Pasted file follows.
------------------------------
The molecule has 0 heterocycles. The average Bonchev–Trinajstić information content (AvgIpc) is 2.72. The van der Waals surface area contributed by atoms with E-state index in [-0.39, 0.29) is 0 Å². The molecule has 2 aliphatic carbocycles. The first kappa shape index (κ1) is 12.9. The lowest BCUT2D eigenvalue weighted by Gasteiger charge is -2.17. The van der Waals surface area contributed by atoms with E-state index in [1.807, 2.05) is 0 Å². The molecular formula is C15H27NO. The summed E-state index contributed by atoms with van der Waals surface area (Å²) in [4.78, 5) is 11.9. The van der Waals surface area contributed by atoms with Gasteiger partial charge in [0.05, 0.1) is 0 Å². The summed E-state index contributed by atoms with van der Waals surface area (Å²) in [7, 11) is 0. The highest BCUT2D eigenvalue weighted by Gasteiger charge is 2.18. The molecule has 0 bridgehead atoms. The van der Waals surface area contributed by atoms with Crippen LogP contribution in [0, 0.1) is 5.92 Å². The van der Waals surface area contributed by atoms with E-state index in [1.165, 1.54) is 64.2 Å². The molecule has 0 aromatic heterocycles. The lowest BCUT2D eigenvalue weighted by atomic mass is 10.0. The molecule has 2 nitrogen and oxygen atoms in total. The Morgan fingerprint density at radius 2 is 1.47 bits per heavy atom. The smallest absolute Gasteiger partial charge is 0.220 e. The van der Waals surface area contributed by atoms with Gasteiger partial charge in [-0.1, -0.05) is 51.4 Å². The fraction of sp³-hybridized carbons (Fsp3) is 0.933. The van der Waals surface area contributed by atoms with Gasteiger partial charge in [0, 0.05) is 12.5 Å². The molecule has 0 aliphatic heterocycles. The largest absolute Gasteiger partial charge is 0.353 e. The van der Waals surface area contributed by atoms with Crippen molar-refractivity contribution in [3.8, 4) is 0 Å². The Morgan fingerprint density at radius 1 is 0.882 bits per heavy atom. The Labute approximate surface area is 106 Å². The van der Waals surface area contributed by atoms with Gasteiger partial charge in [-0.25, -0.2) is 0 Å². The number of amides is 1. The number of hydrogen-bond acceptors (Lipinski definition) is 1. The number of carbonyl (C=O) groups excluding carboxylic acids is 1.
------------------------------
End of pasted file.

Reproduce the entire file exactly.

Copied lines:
The molecule has 0 heterocycles. The average Bonchev–Trinajstić information content (AvgIpc) is 2.72. The van der Waals surface area contributed by atoms with E-state index in [-0.39, 0.29) is 0 Å². The molecule has 2 aliphatic carbocycles. The first kappa shape index (κ1) is 12.9. The lowest BCUT2D eigenvalue weighted by Gasteiger charge is -2.17. The van der Waals surface area contributed by atoms with E-state index in [1.807, 2.05) is 0 Å². The molecular formula is C15H27NO. The summed E-state index contributed by atoms with van der Waals surface area (Å²) in [4.78, 5) is 11.9. The van der Waals surface area contributed by atoms with Gasteiger partial charge in [0.05, 0.1) is 0 Å². The summed E-state index contributed by atoms with van der Waals surface area (Å²) in [7, 11) is 0. The highest BCUT2D eigenvalue weighted by Gasteiger charge is 2.18. The molecule has 0 bridgehead atoms. The van der Waals surface area contributed by atoms with Crippen LogP contribution in [0, 0.1) is 5.92 Å². The van der Waals surface area contributed by atoms with E-state index in [1.165, 1.54) is 64.2 Å². The molecule has 0 aromatic heterocycles. The lowest BCUT2D eigenvalue weighted by atomic mass is 10.0. The molecule has 2 nitrogen and oxygen atoms in total. The Morgan fingerprint density at radius 2 is 1.47 bits per heavy atom. The smallest absolute Gasteiger partial charge is 0.220 e. The van der Waals surface area contributed by atoms with Gasteiger partial charge in [-0.1, -0.05) is 51.4 Å². The fraction of sp³-hybridized carbons (Fsp3) is 0.933. The van der Waals surface area contributed by atoms with Gasteiger partial charge in [0, 0.05) is 12.5 Å². The molecule has 0 aliphatic heterocycles. The largest absolute Gasteiger partial charge is 0.353 e. The van der Waals surface area contributed by atoms with Crippen molar-refractivity contribution in [3.8, 4) is 0 Å². The Morgan fingerprint density at radius 1 is 0.882 bits per heavy atom. The Labute approximate surface area is 106 Å². The van der Waals surface area contributed by atoms with Gasteiger partial charge in [-0.25, -0.2) is 0 Å². The number of amides is 1. The number of hydrogen-bond acceptors (Lipinski definition) is 1. The number of carbonyl (C=O) groups excluding carboxylic acids is 1.